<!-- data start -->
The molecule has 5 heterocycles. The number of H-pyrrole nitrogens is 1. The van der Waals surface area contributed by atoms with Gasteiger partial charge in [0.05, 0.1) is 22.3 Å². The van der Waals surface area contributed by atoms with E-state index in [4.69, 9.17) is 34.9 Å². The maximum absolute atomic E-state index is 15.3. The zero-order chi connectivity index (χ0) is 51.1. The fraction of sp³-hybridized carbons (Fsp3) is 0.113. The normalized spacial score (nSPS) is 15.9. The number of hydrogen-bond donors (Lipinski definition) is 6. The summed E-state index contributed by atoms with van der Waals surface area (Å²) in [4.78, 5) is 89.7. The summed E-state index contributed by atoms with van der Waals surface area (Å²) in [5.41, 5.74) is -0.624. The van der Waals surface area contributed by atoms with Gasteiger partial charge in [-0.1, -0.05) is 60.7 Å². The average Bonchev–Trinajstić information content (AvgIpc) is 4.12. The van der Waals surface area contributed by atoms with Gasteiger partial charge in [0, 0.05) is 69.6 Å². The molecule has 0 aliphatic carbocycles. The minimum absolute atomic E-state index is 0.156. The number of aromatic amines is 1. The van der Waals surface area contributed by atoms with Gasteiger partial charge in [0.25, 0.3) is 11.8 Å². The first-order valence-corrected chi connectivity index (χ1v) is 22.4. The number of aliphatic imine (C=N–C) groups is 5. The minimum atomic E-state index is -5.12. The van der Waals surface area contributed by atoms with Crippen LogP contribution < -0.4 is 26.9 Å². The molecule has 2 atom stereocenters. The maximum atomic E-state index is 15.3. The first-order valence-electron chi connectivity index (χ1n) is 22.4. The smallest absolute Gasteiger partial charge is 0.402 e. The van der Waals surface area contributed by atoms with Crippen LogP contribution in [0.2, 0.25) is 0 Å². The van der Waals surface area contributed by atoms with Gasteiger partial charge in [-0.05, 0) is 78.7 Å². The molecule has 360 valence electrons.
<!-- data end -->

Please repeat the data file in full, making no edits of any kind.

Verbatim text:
The molecule has 5 heterocycles. The number of H-pyrrole nitrogens is 1. The van der Waals surface area contributed by atoms with Gasteiger partial charge in [0.05, 0.1) is 22.3 Å². The van der Waals surface area contributed by atoms with E-state index in [4.69, 9.17) is 34.9 Å². The maximum absolute atomic E-state index is 15.3. The zero-order chi connectivity index (χ0) is 51.1. The fraction of sp³-hybridized carbons (Fsp3) is 0.113. The normalized spacial score (nSPS) is 15.9. The number of hydrogen-bond donors (Lipinski definition) is 6. The summed E-state index contributed by atoms with van der Waals surface area (Å²) in [4.78, 5) is 89.7. The summed E-state index contributed by atoms with van der Waals surface area (Å²) in [5.41, 5.74) is -0.624. The van der Waals surface area contributed by atoms with Gasteiger partial charge in [-0.1, -0.05) is 60.7 Å². The average Bonchev–Trinajstić information content (AvgIpc) is 4.12. The van der Waals surface area contributed by atoms with Gasteiger partial charge in [0, 0.05) is 69.6 Å². The molecule has 0 aliphatic carbocycles. The minimum absolute atomic E-state index is 0.156. The number of aromatic amines is 1. The van der Waals surface area contributed by atoms with Gasteiger partial charge in [0.25, 0.3) is 11.8 Å². The first-order valence-corrected chi connectivity index (χ1v) is 22.4. The number of aliphatic imine (C=N–C) groups is 5. The minimum atomic E-state index is -5.12. The van der Waals surface area contributed by atoms with Crippen LogP contribution < -0.4 is 26.9 Å². The molecule has 2 atom stereocenters. The maximum atomic E-state index is 15.3. The first-order valence-electron chi connectivity index (χ1n) is 22.4. The smallest absolute Gasteiger partial charge is 0.402 e. The van der Waals surface area contributed by atoms with Crippen LogP contribution in [0.2, 0.25) is 0 Å². The van der Waals surface area contributed by atoms with Gasteiger partial charge in [-0.05, 0) is 78.7 Å². The molecule has 360 valence electrons.